Vom Verlag:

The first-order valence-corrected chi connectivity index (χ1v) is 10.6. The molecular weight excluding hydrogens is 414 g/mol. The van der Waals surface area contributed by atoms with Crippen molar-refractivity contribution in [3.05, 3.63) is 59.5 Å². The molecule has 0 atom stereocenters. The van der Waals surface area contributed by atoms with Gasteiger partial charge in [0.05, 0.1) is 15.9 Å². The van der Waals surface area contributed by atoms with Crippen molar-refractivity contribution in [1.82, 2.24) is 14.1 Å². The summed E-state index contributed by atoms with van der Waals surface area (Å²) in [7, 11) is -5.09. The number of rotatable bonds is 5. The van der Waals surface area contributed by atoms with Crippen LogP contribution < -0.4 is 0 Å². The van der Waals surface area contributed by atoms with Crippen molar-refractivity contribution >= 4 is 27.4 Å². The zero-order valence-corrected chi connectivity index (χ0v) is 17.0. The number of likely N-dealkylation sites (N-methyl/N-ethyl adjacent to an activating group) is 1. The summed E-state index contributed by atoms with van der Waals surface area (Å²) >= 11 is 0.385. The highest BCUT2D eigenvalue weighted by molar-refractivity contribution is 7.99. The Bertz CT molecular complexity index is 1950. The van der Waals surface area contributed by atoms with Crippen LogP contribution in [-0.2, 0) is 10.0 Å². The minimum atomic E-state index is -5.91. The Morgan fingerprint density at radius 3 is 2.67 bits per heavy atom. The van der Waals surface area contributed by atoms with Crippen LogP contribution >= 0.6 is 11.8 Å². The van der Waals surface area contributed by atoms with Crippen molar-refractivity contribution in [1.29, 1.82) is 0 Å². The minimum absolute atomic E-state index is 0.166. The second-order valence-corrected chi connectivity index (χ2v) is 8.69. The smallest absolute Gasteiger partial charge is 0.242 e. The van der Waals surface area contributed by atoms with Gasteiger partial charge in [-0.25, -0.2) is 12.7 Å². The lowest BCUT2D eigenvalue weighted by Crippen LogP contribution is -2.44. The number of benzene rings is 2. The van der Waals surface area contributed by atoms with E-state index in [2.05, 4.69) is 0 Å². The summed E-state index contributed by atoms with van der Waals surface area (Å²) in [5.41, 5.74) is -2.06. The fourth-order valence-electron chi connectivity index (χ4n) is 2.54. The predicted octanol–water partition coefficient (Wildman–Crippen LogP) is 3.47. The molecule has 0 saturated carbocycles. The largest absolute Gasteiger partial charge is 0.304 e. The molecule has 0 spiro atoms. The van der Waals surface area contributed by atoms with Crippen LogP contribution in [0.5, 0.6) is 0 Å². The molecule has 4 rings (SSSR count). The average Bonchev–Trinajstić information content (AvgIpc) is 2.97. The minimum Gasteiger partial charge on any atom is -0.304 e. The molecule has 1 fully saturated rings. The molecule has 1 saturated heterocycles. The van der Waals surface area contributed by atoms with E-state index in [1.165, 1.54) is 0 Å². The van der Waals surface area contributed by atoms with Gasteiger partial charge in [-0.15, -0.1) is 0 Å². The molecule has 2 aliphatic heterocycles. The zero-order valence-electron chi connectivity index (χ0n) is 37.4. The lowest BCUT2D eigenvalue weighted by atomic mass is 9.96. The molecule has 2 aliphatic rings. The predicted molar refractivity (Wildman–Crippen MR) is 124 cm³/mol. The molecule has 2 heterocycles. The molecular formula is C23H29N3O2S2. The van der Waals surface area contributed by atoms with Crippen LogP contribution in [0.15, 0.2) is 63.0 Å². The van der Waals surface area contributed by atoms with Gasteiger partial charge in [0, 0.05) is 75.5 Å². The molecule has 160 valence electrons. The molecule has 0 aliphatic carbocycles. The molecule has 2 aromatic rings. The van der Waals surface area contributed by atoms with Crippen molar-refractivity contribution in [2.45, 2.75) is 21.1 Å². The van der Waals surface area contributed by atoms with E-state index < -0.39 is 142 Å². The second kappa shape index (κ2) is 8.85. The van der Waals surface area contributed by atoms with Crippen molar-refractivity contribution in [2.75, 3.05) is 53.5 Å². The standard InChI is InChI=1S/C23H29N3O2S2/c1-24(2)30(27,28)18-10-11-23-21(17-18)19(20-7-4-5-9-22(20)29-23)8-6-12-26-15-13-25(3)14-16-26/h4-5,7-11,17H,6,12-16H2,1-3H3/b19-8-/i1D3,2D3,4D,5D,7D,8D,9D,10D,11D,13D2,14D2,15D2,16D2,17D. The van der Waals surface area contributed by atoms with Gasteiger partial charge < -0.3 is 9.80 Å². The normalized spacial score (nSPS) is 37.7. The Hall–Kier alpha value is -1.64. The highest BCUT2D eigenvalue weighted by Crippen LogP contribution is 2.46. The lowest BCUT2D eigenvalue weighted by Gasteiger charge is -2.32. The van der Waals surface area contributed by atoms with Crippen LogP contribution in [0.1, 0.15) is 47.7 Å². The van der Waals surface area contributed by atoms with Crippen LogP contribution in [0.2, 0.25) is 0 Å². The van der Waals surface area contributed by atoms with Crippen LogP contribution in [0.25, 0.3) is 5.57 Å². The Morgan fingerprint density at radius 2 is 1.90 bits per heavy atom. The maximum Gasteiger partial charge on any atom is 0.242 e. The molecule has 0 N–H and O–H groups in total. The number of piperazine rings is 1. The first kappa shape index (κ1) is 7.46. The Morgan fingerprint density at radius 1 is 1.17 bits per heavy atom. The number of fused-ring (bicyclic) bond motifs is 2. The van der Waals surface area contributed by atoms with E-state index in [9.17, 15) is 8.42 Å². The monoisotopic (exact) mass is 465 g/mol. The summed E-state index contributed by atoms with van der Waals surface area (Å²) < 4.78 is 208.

This book presents the Turkish position regarding the Armenian claims of genocide during World War I and the continuing debate over this issue. The author illustrates that although genocide is a useful concept to describe such evil events as the Jewish Holocaust in World War II and Rwanda in the 1990s, the term has also been overused, misused, and therefore trivialized by many different groups seeking to demonize their antagonists and win sympathetic approbation for them. This book includes the Armenians in this category because, although as many as 600,000 of them died during World War I, it was neither a premeditated policy perpetrated by the Ottoman Turkish government nor an event unilaterally implemented without cause. Of course, in no way does this excuse the horrible excesses that were committed. To illustrate this point, this book uses the recent work of the noted French scholar Jacques Semelin, and such long-suppressed Armenian personalities as Hovhannes Katchaznouni (the first prime minister of Armenia after WWI) and K.S. Papazian (an historian), among others. This book also illustrates how today Armenians have sought to politicize and legislate their version of history in parliamentary and other governmental bodies around the world, damning their opponents as genocide deniers and perpetrators of hate speech. The case of the renowned scholar Bernard Lewis is a prime example of this Armenian misuse and distortion of their politicized version of history. This book also analyzes the hypermobilized Armenian lobbying tactics that have achieved considerable success in politicizing their version of history. Among many other issues, this book also analyzes the recent "soccer diplomacy" between Turkey and Armenia, which has led to their signing treaties that will establish diplomatic relations between them and an historical commission to analyze their different versions of history